DADES-1968-cover

Character Degree Zero: Space and Posthuman Subject

Elana Gomel | Posthuman subjects in SF are often marked by extreme corporeal modifications, hence the genre’s narrative zoo of cyborgs, mutants, and human-alien hybrids. Far rarer but also more interesting is a posthuman subject whose difference is located in its/his/her psyche. Such subjects challenge humanism more profoundly and unsettlingly than does the cyborg. The humanist…

Ryugyong

Science-Fictional North Korea: A Defective History

Seo-Young Chu | Kafkaesque, Orwellian, eerie, surreal, bizarre, grotesque, alien, wacky, fascinating, dystopian, illusive, theatrical, antic, haunting, apocalyptic: these are just a few of the vaguely science-fictional adjectives that are now associated with North Korea. At the same time, North Korea has become an oddly convenient trope for a certain aesthetic – an uncanny opacity;…

Courtesy of artist Andrew Pochan

The Intervention

Sue Lange | Five minutes later I stepped off the Chicago to Wyoming line into the stench of Dubuque’s suburbs. Place called Gurwood. I hadn’t had enough time to review the particulars so I inserted the stick into my Slot A and uploaded the info the old-fashioned way: straight to the brain. I perused as…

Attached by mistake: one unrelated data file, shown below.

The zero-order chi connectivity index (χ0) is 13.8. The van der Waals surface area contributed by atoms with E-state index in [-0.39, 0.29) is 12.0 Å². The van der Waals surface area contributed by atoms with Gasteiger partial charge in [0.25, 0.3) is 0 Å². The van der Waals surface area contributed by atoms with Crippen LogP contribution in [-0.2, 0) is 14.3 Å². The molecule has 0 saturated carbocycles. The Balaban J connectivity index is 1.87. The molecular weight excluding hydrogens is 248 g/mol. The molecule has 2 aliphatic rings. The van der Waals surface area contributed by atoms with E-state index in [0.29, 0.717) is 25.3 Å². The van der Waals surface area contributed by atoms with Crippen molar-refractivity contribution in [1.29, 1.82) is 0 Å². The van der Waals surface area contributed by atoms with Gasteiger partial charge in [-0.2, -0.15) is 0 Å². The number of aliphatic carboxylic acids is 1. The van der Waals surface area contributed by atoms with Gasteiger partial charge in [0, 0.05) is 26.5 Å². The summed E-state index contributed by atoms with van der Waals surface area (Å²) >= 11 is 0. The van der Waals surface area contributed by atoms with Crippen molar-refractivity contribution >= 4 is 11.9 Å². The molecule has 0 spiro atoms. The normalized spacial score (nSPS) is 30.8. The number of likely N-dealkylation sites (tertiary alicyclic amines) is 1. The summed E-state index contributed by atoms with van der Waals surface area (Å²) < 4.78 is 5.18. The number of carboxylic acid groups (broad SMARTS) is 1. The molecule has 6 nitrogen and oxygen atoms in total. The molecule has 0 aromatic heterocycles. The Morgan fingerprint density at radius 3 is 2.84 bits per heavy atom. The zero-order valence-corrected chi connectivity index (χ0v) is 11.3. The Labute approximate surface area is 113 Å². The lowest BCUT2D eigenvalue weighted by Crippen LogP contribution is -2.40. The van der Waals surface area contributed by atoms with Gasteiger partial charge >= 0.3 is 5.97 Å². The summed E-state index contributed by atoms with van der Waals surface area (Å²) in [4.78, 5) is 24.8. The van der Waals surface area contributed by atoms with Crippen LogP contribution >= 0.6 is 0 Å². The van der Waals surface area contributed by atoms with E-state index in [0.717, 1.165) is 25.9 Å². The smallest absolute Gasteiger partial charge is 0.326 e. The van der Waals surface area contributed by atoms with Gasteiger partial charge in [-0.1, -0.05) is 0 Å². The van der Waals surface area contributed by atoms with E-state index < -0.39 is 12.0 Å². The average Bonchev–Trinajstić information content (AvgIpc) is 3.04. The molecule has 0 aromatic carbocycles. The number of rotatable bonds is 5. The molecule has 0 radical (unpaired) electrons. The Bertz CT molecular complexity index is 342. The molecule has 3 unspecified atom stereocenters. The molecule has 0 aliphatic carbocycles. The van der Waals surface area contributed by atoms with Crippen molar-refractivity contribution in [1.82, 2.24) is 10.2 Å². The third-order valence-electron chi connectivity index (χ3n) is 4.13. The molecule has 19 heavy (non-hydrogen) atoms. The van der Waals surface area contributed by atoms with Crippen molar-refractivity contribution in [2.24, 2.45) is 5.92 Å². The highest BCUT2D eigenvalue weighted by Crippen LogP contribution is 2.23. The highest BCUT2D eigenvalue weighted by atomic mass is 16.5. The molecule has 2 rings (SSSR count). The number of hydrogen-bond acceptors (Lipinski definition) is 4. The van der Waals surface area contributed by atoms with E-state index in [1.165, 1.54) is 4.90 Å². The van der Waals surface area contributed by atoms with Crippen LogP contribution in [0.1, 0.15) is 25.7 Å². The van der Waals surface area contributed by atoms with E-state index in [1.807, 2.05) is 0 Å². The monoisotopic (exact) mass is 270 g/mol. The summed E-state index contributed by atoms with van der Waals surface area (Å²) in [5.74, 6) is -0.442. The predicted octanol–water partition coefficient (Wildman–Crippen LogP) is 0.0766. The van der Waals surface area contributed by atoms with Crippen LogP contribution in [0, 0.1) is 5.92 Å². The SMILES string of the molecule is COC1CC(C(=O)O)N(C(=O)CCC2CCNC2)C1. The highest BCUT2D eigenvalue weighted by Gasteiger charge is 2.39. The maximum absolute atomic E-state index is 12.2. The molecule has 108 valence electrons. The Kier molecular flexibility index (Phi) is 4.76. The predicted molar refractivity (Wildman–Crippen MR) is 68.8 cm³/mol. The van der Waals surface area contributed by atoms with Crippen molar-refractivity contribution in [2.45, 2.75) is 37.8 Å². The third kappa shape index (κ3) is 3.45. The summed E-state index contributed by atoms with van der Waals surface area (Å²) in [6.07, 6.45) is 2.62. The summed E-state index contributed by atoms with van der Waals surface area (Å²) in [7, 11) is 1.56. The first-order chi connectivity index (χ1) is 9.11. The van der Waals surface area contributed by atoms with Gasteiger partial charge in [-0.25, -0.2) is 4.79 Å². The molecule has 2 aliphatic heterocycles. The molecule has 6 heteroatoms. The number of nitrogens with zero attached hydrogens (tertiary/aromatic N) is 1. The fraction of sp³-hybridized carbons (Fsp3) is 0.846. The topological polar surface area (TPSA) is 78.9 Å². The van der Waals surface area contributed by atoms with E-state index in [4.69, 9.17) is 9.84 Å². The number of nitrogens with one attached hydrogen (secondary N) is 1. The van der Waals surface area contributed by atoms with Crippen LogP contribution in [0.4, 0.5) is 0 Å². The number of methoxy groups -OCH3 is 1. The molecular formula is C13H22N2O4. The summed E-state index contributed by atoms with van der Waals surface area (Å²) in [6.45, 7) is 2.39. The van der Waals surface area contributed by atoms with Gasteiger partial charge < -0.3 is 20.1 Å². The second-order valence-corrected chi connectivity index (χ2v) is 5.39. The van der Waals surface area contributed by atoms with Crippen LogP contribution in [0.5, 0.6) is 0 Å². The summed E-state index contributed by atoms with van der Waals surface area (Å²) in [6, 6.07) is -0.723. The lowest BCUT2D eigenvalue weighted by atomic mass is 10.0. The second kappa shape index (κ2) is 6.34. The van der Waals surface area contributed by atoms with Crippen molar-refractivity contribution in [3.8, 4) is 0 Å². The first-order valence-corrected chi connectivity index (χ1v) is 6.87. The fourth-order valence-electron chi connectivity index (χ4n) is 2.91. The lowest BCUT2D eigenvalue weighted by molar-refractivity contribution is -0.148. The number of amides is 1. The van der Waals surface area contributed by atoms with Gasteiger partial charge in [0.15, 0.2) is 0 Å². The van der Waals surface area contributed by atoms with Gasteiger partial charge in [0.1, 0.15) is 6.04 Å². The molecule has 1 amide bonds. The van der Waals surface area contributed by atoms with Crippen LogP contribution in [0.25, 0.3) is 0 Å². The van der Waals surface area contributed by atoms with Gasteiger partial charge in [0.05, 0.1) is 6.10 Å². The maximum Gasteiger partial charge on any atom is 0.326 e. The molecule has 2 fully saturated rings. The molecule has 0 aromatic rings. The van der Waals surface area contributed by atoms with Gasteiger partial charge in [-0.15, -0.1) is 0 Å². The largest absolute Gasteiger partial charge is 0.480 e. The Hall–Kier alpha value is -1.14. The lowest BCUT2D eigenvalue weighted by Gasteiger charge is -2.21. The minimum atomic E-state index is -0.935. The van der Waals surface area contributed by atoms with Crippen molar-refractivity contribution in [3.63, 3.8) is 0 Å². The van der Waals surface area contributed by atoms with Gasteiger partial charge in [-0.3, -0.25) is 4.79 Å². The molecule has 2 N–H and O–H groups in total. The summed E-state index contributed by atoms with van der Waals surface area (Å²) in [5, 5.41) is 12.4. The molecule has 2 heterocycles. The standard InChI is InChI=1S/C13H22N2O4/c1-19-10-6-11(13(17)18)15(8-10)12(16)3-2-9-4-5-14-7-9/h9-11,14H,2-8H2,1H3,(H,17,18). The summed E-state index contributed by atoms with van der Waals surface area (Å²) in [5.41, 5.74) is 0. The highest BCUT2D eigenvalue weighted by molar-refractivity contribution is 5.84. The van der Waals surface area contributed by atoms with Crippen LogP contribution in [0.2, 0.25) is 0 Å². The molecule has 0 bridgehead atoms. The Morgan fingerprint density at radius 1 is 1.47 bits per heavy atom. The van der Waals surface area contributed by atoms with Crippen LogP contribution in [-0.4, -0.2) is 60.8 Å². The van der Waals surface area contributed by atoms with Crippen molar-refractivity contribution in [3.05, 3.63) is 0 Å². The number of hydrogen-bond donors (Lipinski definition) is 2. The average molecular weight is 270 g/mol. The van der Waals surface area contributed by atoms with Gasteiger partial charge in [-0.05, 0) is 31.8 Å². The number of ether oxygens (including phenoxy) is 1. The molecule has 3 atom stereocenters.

Gregory Crewdson, 'Untitled' from the Twilight series

Gregory Crewdson: Narrative, Time & SF Photography

Andrew Frost, College of Fine Arts, UNSW | The aura of the science fictional surrounds the work of photographer Gregory Crewdson. In series such as Twilight [1998-02] and Beneath The Roses [2003-06] Crewdson created oblique narratives where moments of dramatic realisation were contrasted with surreal idylls. In one image of the Twilight series, for example,…

King's Dream of New York

Science fiction cities

Carl Abbott, School of Urban Studies and Planning, Portland State University, USA | Nothing says trouble like a city smashed to smithereens on screen. Meteors and earthquakes, tsunamis and glaciers, earthly monsters and alien invaders – moviegoers might think that the only thing science fiction does with cities is demolish them with big budget special…